We had no plan and no map for the visit. So we just went for a stroll: more narrow lanes, lovely Mediterranean houses – some run down and sun beaten, some well-manicured overlooking the bay of Naples, lots of massive lemons, smell of jasmine and of course a few mad scooters.
Procida being an island has of course a few beaches, although they wouldn’t be considered the best. So it wasn’t a big shame that when we finally reached some of them, the sun decided to hide behind the clouds. Instead we walked back to Coricella and enjoyed our coffees and pastries in one of the cafes overlooking the marina, before we caught a ferry back to Naples.
VESUVIUS AND HERCULANEUM
One of the things we wanted to see when in Naples was Vesuvius – the infamous volcano that in AD79 destroyed the Roman cities of Pompeii and Herculaneum.
So we’ve done our research on how to get there, checked the train timetable and set off to the Porta Nolana train station. Porta Nolana is the first/last stop on a few routes in Naples and only about 10 minute walk from the main station on Piazza Garibaldi. It so happened that it was closer from where we stayed, but it’s worth starting your train trip from here if possible, as the train gets full before it leaves this station.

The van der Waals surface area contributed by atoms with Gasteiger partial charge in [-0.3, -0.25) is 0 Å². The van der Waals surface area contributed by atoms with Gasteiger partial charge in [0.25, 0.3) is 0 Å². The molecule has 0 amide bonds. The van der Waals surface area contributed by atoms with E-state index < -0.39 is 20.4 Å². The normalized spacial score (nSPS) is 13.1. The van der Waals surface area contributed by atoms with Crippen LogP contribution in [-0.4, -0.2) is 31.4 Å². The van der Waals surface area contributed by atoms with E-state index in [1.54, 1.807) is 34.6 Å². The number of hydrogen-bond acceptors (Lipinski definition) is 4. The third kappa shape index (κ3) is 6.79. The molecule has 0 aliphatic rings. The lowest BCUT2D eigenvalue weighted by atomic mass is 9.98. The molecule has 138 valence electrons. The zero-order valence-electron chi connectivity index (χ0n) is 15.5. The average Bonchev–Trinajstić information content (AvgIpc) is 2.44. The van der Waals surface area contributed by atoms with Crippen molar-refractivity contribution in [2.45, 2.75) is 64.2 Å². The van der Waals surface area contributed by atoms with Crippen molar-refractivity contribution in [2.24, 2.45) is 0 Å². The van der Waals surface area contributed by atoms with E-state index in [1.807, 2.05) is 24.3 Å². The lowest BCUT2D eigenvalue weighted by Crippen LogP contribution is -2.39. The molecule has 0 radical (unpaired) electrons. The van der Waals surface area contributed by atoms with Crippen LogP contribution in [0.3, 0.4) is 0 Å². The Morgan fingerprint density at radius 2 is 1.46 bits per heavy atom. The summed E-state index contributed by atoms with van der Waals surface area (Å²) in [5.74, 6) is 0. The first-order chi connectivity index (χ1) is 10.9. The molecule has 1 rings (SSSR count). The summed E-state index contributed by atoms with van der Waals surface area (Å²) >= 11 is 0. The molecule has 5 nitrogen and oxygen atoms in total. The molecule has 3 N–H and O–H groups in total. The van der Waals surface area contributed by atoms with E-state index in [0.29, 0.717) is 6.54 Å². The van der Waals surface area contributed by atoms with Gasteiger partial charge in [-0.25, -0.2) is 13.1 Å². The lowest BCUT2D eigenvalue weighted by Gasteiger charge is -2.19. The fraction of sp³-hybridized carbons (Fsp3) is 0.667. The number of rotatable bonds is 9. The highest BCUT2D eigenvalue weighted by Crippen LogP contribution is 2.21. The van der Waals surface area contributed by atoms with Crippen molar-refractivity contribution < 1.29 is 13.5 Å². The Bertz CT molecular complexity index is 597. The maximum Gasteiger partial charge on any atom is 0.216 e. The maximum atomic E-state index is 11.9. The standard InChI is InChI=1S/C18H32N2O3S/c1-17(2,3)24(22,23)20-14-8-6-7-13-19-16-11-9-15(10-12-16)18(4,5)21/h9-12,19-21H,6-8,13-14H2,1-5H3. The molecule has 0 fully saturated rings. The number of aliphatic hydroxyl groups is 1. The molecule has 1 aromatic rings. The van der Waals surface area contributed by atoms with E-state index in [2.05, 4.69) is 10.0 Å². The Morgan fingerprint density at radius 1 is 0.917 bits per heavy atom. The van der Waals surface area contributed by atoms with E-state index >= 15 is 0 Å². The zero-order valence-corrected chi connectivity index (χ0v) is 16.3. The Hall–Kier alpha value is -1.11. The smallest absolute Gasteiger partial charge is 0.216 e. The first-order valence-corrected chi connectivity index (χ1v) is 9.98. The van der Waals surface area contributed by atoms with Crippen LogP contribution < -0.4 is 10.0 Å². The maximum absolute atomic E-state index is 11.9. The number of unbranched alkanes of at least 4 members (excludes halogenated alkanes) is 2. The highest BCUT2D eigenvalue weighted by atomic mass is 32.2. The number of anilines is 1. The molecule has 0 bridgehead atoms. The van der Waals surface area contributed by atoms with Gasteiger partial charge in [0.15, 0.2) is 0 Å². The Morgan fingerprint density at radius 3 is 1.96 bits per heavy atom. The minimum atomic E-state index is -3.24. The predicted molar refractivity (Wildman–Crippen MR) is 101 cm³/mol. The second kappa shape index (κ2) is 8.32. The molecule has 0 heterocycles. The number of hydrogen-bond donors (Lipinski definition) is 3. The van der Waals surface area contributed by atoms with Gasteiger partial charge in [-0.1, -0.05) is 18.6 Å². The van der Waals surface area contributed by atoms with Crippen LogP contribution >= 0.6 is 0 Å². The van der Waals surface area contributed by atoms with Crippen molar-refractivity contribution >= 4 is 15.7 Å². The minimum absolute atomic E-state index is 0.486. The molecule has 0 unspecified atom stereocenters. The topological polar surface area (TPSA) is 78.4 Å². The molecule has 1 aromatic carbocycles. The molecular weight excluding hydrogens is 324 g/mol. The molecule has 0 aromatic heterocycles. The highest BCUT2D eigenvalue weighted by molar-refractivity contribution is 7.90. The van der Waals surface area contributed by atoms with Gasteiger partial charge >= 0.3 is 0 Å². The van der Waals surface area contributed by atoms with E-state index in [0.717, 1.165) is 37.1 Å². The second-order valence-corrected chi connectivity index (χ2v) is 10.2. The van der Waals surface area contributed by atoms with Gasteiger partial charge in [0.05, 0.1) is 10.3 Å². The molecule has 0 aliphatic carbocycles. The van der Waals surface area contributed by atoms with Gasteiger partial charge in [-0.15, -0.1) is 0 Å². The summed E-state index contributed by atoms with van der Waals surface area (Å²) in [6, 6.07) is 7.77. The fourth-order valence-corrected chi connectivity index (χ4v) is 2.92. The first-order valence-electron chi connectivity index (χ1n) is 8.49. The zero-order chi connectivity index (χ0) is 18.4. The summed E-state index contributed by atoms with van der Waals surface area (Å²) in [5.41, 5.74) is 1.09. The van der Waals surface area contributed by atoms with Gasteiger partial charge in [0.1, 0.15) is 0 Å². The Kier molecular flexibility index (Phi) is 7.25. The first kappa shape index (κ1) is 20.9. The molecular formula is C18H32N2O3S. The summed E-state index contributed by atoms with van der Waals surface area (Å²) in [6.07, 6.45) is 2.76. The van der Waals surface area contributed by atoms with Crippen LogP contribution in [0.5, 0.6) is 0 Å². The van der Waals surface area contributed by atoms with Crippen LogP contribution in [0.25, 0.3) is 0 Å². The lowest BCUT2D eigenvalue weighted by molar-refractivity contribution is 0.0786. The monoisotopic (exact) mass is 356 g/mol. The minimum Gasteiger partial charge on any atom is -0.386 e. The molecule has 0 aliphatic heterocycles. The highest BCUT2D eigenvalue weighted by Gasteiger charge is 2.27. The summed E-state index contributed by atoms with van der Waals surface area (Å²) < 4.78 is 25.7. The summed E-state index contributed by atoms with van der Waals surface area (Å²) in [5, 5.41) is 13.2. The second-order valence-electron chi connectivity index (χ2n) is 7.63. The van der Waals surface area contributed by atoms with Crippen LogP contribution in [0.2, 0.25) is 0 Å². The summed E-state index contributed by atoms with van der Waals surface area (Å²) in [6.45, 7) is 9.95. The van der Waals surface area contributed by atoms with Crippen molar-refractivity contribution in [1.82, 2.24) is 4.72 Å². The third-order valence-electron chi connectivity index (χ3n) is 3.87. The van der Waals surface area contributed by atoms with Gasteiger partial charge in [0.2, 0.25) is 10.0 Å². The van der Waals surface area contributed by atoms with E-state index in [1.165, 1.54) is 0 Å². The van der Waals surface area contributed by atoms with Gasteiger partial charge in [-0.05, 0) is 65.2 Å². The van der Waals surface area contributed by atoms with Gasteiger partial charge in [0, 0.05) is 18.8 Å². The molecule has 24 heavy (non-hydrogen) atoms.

Using the trains was one of the things I did not enjoy in Naples. Yes, they are cheap but the few times we used them they were never on time (and I’m not talking about a few minute delay; more like one train went missing sort of delay), they were rather rough looking, people were smoking on the station, platforms and once even on the train (though there were ‘No Smoking’ signs everywhere) and it was a haven for pickpockets (we saw a tourist who got off and realised that his wallet was stolen on the train). So beware and be prepared and you’ll be fine.
For Vesuvius it’s best to get off in Ercolano Scavi and catch one of the Vesuvio express buses (€10 return per person plus another €10 entry fee to the park). Once the bus actually arrives it’s about half an hour to the entrance to the park. There you’re told you have 90 minutes to get back to the bus. Otherwise your ticket is invalid. It’s probably a good estimate but I can imagine if you’re slower of it’s particularly busy on a path you might be rushing to make it on time.
But before you go anywhere look up and check the sky! If there’s a big cloud over the mountain you won’t see anything. Simple, yet we were among those, who didn’t look and as a result didn’t see a thing up on Vesuvius.